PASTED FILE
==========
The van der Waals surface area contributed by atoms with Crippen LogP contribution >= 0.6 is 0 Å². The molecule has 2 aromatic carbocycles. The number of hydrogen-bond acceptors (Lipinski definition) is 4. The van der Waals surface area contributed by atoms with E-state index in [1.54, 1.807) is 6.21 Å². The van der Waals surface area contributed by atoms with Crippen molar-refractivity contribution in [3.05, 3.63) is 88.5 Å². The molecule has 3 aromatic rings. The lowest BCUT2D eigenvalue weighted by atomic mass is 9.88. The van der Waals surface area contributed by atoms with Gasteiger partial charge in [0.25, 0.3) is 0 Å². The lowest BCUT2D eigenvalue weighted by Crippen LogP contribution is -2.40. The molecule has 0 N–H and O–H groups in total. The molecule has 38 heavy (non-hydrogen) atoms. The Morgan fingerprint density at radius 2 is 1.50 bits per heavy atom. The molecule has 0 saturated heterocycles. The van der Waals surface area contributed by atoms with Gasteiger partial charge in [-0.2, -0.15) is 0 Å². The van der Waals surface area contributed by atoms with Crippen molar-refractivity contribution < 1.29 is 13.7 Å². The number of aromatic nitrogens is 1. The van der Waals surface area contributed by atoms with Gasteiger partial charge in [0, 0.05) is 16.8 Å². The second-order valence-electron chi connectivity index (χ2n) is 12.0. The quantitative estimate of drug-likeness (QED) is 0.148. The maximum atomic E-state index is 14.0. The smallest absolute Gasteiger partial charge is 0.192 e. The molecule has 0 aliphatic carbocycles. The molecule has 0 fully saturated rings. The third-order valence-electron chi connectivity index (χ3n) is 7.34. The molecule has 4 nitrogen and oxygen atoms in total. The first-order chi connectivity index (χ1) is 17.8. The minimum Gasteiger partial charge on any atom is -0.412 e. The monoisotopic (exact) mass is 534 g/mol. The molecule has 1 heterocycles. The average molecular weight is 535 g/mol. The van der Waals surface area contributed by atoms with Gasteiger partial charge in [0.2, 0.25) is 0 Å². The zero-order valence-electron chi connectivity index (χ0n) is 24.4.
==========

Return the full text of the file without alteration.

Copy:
The van der Waals surface area contributed by atoms with Crippen LogP contribution >= 0.6 is 0 Å². The molecule has 2 aromatic carbocycles. The number of hydrogen-bond acceptors (Lipinski definition) is 4. The van der Waals surface area contributed by atoms with E-state index in [1.54, 1.807) is 6.21 Å². The van der Waals surface area contributed by atoms with Crippen molar-refractivity contribution in [3.05, 3.63) is 88.5 Å². The molecule has 3 aromatic rings. The lowest BCUT2D eigenvalue weighted by atomic mass is 9.88. The van der Waals surface area contributed by atoms with Gasteiger partial charge in [0.25, 0.3) is 0 Å². The lowest BCUT2D eigenvalue weighted by Crippen LogP contribution is -2.40. The molecule has 0 N–H and O–H groups in total. The molecule has 38 heavy (non-hydrogen) atoms. The Morgan fingerprint density at radius 2 is 1.50 bits per heavy atom. The molecule has 0 saturated heterocycles. The van der Waals surface area contributed by atoms with Gasteiger partial charge in [-0.2, -0.15) is 0 Å². The van der Waals surface area contributed by atoms with Crippen molar-refractivity contribution < 1.29 is 13.7 Å². The number of aromatic nitrogens is 1. The van der Waals surface area contributed by atoms with Gasteiger partial charge in [0, 0.05) is 16.8 Å². The second-order valence-electron chi connectivity index (χ2n) is 12.0. The quantitative estimate of drug-likeness (QED) is 0.148. The maximum atomic E-state index is 14.0. The smallest absolute Gasteiger partial charge is 0.192 e. The molecule has 0 aliphatic carbocycles. The molecule has 0 fully saturated rings. The third-order valence-electron chi connectivity index (χ3n) is 7.34. The molecule has 4 nitrogen and oxygen atoms in total. The first-order chi connectivity index (χ1) is 17.8. The minimum Gasteiger partial charge on any atom is -0.412 e. The monoisotopic (exact) mass is 534 g/mol. The molecule has 1 heterocycles. The average molecular weight is 535 g/mol. The van der Waals surface area contributed by atoms with Gasteiger partial charge in [0.2, 0.25) is 0 Å². The zero-order valence-electron chi connectivity index (χ0n) is 24.4.